I think steel selection/blade geometry play a big part? I am using A-2 for my blades and LOVE it...seems to be the sweet spot (for me) of toughness/hardness at 61rc...but I struggle on the sharpening a bit.
I am going to get a bess tester...I really don't want to hear what it has to say...lol.

Between that and paper testing I will be able to develop a sharpening system.

You know how we all love researching steels....I read up a bit on Elmax and thought...this is the perfect steel...then I thought...Ted, If you can barely get A-2 sharp, what'll you do with Elmax....lol!

My goal of eventual semi-production knives does not allow for a 45 minute sharp job. I have much to learn....
 

John Wilson

Well-Known Member
I think it’s worth drawing a distinction between sharpening in general versus putting the initial edge on a new knife. In my experience they are different.

Trying to put the first edge on a knife can be maddening, regardless of which steel it is. My least favorite part of knife making. My experience is that this is a geometry/ edge thickness issue at its root, not so much a sharpening process problem.
 

izafireman

Well-Known Member
I think it’s worth drawing a distinction between sharpening in general versus putting the initial edge on a new knife. In my experience they are different.

Trying to put the first edge on a knife can be maddening, regardless of which steel it is. My least favorite part of knife making. My experience is that this is a geometry/ edge thickness issue at its root, not so much a sharpening process problem.
I agree completely with what you are saying. When I first started making knives I was leaving the edge to thick when off the belts and couldn't sharpen the knives to how I wanted. I then built up my confidence and went thinner, maybe 1mm thick edges, now I am doing edges as thin as I dare off the belts. The other issue which you state with geometry was also a weakness of mine and it wasn't until I sat down, did the research and looked into other sharpening methods and what I might be doing wrong. Now it has all clicked into place and with the help of people such as Vadim who sent me the lots of information, much of it in the links I added earlier, what I thought was sharp before is nothing like I am achieving now.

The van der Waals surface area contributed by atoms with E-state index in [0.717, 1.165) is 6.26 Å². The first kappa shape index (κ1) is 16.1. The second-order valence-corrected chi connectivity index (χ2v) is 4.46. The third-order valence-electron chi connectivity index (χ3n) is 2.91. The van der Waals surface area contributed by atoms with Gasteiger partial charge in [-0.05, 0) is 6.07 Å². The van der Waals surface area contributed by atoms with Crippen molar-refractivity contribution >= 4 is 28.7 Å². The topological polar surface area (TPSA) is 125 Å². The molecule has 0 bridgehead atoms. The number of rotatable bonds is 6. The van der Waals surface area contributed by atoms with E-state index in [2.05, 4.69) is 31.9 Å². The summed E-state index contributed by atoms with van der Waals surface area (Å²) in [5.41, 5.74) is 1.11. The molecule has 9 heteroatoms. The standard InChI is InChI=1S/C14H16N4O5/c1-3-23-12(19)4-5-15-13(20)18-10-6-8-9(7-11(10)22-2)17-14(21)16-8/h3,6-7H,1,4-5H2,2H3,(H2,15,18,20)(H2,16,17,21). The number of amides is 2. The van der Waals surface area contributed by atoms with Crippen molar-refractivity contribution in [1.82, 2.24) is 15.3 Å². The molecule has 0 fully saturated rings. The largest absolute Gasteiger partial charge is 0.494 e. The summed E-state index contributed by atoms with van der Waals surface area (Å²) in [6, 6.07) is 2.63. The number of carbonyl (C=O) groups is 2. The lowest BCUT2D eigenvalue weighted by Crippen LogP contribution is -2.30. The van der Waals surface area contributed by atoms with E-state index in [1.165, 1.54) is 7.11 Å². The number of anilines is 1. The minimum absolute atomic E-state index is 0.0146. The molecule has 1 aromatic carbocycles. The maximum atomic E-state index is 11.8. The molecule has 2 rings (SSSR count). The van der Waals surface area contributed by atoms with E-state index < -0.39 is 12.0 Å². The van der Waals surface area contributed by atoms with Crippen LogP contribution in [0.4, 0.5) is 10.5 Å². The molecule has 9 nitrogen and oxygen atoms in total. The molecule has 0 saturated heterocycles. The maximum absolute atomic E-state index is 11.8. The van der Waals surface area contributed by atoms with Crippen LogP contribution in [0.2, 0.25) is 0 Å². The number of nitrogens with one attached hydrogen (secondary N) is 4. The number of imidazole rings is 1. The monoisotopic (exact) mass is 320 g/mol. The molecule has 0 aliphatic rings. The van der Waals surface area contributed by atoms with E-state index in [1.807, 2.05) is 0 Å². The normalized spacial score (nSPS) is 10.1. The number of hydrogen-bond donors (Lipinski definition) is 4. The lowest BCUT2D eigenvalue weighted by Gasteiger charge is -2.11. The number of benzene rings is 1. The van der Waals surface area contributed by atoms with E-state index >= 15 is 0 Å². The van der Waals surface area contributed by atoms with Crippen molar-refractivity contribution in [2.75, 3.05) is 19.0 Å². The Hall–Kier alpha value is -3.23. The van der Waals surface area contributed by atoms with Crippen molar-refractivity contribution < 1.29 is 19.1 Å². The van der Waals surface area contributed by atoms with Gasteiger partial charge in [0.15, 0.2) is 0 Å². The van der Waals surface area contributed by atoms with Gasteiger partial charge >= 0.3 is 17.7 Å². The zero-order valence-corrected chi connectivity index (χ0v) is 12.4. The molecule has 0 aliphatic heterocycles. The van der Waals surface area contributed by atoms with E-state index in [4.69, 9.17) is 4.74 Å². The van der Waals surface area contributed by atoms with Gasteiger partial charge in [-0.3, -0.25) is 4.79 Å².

I sent out a knife a few months back that was Rizla paper sharp and yesterday it was sent back to me as the new owner put a nick in the edge which was no more than .5 mm. So I put the blade back in the Wicked Edge and a knife that took me a couple of hours to sharpen by hand on the W.E the first time was done extremely fast, which goes to show what you say about the first edge is very true.
 

izafireman

Well-Known Member
I think steel selection/blade geometry play a big part? I am using A-2 for my blades and LOVE it...seems to be the sweet spot (for me) of toughness/hardness at 61rc...but I struggle on the sharpening a bit.
I am going to get a bess tester...I really don't want to hear what it has to say...lol.

Between that and paper testing I will be able to develop a sharpening system.

You know how we all love researching steels....I read up a bit on Elmax and thought...this is the perfect steel...then I thought...Ted, If you can barely get A-2 sharp, what'll you do with Elmax....lol!

My goal of eventual semi-production knives does not allow for a 45 minute sharp job. I have much to learn....

Ted, before you spend cash on a BESS tester take a look at the pages of Vadim the guy who I added the links from. On his website he has a chart of sharpness using different paper types and hair etc. such as A4, Yellow pages and Rizla etc and what the equate to a number on the BESS scale. This is what I went by as I progressed in sharpening. So if I couldn't cut A4 consistently there is no point trying to cut the next level of paper which was Yellow pages and so on. I found the different papers gave me something to aim for and built my confidence up.

I would still try and do an Elmax knife if I were you, its a great steel, just remember it is designed to be extremely wear resistant and so when you make a blade take the edge down thin off the belts and keep it cool by constant water dipping. That way when you come to sharpen it your life will be so much easier ))
 

John Wilson